Colin Jackson, 27, was born in Cardiff to Jamaican parents. He holds the World, European and Commonwealth records for the 110 metres hurdles; last weekend he won both the hurdles and the 100 metres at the European Indoor Championships. He too is an MBE. He lives with his parents in Wales.
LINFORD CHRISTIE: To be honest, when I first met Colin I was more interested in his sister (the ex-Brookside actress Suzanne Packer) than I was in him. Nothing ever came of it because soon I was best mates with Colin and she became like my own sister. But I sometimes joke that if it hadn't been for her I wouldn't have given him the time of day.
Anyway, it was 1984 when we first met. I was sharing a room with Nigel Walker - who now plays rugby for Wales - and Colin was a mate of his.
We were all taking part at a championship at Crystal Palace. Colin seemed very fresh-faced, a little kid from the valleys. I was quite a bit older than him - 24 while he was only 17. I was also much bigger than him, physically. I think we both felt that we came from totally different worlds and different backgrounds, but I couldn't help liking him.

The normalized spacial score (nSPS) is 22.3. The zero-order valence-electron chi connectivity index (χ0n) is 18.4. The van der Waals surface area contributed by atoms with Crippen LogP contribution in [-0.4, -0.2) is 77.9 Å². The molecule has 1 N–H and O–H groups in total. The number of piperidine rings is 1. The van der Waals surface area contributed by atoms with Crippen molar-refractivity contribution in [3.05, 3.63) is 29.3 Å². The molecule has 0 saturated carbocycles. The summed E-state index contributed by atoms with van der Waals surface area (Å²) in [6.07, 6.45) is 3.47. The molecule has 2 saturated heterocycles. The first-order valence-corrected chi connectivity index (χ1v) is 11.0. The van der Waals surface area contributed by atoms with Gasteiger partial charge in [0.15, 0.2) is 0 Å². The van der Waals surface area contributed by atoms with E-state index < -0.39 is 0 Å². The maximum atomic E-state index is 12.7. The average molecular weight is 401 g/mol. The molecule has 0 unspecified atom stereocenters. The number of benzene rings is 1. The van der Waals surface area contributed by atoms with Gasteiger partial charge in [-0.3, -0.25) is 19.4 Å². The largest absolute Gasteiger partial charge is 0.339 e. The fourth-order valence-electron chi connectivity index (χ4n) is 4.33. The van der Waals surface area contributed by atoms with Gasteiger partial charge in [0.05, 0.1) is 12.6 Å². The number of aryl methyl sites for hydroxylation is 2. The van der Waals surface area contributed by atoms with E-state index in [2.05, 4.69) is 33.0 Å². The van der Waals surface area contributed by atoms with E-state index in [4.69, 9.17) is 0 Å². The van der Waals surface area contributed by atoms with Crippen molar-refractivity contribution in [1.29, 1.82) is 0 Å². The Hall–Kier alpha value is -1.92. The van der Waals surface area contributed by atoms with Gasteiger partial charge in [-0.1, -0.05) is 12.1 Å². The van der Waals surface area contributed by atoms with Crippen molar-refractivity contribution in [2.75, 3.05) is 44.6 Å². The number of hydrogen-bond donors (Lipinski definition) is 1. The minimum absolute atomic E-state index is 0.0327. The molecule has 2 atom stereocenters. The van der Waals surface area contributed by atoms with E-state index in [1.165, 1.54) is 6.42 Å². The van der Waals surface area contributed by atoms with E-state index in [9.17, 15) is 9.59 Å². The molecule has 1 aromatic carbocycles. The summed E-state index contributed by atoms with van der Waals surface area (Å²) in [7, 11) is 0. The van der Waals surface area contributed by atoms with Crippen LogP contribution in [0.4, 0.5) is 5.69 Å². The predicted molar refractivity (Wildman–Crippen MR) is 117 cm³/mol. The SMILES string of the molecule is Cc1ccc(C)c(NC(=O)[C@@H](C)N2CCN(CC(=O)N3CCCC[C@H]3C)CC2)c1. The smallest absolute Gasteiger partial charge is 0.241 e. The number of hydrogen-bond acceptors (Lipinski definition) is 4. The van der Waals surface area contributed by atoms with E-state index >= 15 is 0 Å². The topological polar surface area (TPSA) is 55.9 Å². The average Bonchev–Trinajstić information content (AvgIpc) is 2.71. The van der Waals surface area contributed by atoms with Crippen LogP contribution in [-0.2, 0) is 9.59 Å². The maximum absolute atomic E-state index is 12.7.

What did I like about him? What do I like about him? Well everything really, even his bad points - like the fact that he's such a slob. But his good points outweigh the bad. He's very creative and full of good ideas, and he's also the most enthusiastic person I've ever known. As our friendship developed, he and Nigel Walker would nag me to death about not training hard enough. I thought, 'Why doesn't he get off my back?' But then he had this mad enthusiasm and total belief, not just in me but in himself.
I suppose another plus was that he could always make me laugh. He was very funny - despite the fact that in the early days he was very quiet and shy. I think now that he's much more confident and maybe that's to do with success. When we first met, both of us knew that we had it in us to be the best in the world. But you never know if it will really happen.
Maybe a lot of our friendship stems from having encouraged each other to achieve what we have - and from the fact that each of us knows how hard the other has had to work. We started training together in 1987.